Wednesday, 12 May 2010
Dispatches from Bangkok. Challenges in a Mega City !
Early morning in Sukhumvit Road Bangkok
After being in Kuala Lumpur for 4 days last week, Jakarta for the weekend and now in Bangkok, it is such a joy to be in this vibrant and hospitable city.
Bangkok is one of my favourite cities, having first visited in March 1975.
This morning I went for a walk. Here is my dispatch:
At first light I head out of my hotel on Soi 5, Sukhumvit. I had only gone 50 metres when I saw three heavily armed soldiers, chatting peacefully to locals. One is drinking a cup of coffee. A tourist with a camera, quietly creeps closer to soldiers, and snaps a picture. Our security instructions tell us not to turn right as the stand-off between the anti-Govt Red Shirts and Govt are taking place not far away. On May 8 two Thai policemen were killed and 13 wounded in a gun and grenade attacks. The headlines in the papers this morning announce that the PM has told the Reds to leave today. I hope we don’t see more clashes in this usually peaceful city, but I have a feeling it will come to a head in the next 24 hours.
The traffic builds up early morning on Sukhumvit Road, Bangkok
I go onto Sukhumvit Road and walk by the entrance to Nana Station and head down towards Asok. First I thread my way through the sidewalk clothing market, next my nostrils are filled with spice-filled clouds of smoke billowing from barbecues cooking chicken, fish and other tasty looking morsels. The street is beginning to fill with people walking elegantly to work.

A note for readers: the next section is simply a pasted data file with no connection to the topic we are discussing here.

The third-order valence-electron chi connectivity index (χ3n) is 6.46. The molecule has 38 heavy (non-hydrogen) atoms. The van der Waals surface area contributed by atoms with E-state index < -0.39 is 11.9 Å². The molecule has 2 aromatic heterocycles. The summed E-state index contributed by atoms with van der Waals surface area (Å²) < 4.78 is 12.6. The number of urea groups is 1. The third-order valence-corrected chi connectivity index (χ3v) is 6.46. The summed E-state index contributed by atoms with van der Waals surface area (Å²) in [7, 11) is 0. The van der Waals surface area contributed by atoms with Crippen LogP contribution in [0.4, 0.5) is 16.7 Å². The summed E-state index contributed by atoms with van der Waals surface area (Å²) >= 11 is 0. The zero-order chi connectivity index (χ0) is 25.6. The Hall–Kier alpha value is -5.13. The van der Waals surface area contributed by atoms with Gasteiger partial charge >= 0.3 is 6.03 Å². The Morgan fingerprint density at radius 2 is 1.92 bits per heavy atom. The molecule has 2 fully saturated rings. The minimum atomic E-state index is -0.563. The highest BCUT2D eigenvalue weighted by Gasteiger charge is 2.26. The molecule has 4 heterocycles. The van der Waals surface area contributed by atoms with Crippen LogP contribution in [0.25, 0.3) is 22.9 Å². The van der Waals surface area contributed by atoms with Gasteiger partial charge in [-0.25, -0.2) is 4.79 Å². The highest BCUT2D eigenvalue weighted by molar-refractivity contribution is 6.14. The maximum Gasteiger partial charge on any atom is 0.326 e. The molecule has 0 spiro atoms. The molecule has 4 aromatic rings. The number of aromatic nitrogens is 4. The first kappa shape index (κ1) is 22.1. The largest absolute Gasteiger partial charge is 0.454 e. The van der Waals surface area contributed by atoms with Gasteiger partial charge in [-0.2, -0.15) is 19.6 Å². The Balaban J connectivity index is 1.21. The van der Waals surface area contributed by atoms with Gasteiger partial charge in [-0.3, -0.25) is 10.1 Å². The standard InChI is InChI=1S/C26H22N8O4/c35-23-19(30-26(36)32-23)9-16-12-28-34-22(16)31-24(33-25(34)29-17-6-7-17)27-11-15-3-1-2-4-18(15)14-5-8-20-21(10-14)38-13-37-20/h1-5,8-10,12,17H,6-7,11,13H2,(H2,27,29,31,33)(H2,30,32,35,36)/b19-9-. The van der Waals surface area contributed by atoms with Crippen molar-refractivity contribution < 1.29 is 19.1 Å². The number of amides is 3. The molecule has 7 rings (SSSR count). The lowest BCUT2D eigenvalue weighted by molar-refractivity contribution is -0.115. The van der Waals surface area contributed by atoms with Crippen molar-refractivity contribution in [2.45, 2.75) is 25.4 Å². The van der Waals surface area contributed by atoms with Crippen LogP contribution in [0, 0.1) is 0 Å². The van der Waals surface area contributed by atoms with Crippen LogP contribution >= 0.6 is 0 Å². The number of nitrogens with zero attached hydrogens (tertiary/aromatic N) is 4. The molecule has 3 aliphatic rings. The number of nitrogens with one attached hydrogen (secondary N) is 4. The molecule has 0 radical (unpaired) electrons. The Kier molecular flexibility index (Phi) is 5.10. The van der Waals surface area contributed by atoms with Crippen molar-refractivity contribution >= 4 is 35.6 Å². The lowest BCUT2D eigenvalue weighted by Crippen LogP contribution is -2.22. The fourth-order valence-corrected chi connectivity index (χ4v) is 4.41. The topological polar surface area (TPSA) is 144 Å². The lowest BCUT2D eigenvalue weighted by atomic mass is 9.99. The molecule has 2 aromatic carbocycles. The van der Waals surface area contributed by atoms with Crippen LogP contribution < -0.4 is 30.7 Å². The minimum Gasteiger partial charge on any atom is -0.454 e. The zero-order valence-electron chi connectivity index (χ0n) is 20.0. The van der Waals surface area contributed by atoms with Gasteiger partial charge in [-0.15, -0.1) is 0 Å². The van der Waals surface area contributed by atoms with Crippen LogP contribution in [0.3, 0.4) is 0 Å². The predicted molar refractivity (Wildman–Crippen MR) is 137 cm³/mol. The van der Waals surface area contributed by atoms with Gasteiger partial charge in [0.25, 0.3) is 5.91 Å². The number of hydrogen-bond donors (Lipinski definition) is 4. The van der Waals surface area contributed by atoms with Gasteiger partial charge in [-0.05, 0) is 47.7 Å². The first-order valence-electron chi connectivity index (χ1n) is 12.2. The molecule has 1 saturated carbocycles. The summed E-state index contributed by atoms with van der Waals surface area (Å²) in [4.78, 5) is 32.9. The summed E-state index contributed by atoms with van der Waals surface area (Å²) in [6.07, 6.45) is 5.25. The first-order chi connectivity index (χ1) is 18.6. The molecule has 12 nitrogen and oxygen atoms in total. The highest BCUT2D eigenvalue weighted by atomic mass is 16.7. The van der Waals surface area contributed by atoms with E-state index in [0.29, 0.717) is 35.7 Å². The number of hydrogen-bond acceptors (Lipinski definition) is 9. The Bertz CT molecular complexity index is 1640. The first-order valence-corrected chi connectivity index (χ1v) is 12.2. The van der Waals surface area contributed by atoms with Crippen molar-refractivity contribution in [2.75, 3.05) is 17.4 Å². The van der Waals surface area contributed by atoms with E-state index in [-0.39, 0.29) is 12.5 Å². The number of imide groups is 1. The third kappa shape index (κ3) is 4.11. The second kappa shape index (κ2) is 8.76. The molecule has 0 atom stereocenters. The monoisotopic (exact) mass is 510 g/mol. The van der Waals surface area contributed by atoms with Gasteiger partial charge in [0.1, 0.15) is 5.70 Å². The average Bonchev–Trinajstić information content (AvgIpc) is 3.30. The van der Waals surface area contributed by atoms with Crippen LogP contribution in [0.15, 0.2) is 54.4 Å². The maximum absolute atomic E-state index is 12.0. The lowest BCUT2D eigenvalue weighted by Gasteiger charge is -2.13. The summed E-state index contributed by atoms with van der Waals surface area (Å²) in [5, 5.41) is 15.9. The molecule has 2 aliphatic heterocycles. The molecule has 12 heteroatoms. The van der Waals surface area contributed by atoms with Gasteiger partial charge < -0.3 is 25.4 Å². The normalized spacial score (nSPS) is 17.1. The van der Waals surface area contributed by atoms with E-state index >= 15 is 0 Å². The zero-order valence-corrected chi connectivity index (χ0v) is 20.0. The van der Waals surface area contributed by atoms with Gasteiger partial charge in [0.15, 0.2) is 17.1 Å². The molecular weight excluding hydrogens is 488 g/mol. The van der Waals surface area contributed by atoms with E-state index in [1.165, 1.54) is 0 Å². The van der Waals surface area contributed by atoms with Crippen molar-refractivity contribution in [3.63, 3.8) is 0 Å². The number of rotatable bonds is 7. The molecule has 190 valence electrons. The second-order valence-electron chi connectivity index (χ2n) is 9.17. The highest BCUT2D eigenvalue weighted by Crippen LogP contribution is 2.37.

A young lady comes up to me and asks if I want a massage. I say no, but she persists, and puts her arm round my waist. I politely remove her arm and she goes away. It is just after 6 a.m.
There are more buskers and beggars on the streets than I recall on my last visit in 2009.
Foodstalls on the pavement serve delicious food.
Before the Westin hotel I am engulfed in more clouds of smoke coming from a bevy of people cooking breakfast on barbecues. I pass Asok station and turn left into Asok Road. A Monk in saffron robes has a bowl in his outstretched arms waiting for food. A Nun, 20 metres away, in a drab grey robe is also asking for food.
Suddenly I am in the midst of the fruit and vegetable market, where exotic mouth-watering fruits bunch, hang and attract. The jostling worsens as more the shoppers tangle with workers hurrying to offices and factories. Clangs, slams and crashes come from adjacent building sites. It's a busy city.
I am attracted by a sign outside an unusual building, and it reads 'Siam Culture Centre by Royal Appointment.' As opening hours were 9 a.m., I am not allowed in.
Outdoor side walk cafes serve food to hungry workers and beside, butchers chop meat, bakers roll dough and cooks stir huge woks.
A ticket seller on the roadside.
After a few kms, I retrace my steps back Soi 5 and go through the alley which connects to Soi 3. Three north African women, dressed in burhka and veils charge towards me like a rugby front row and I step aside. Men in long white robes and colourful head scarves and turbans drink coffee in small cafes. Many of the signs are in Arabic and most of the people are from the Middle east and North Africa.
A small flower market in Sukhumvit.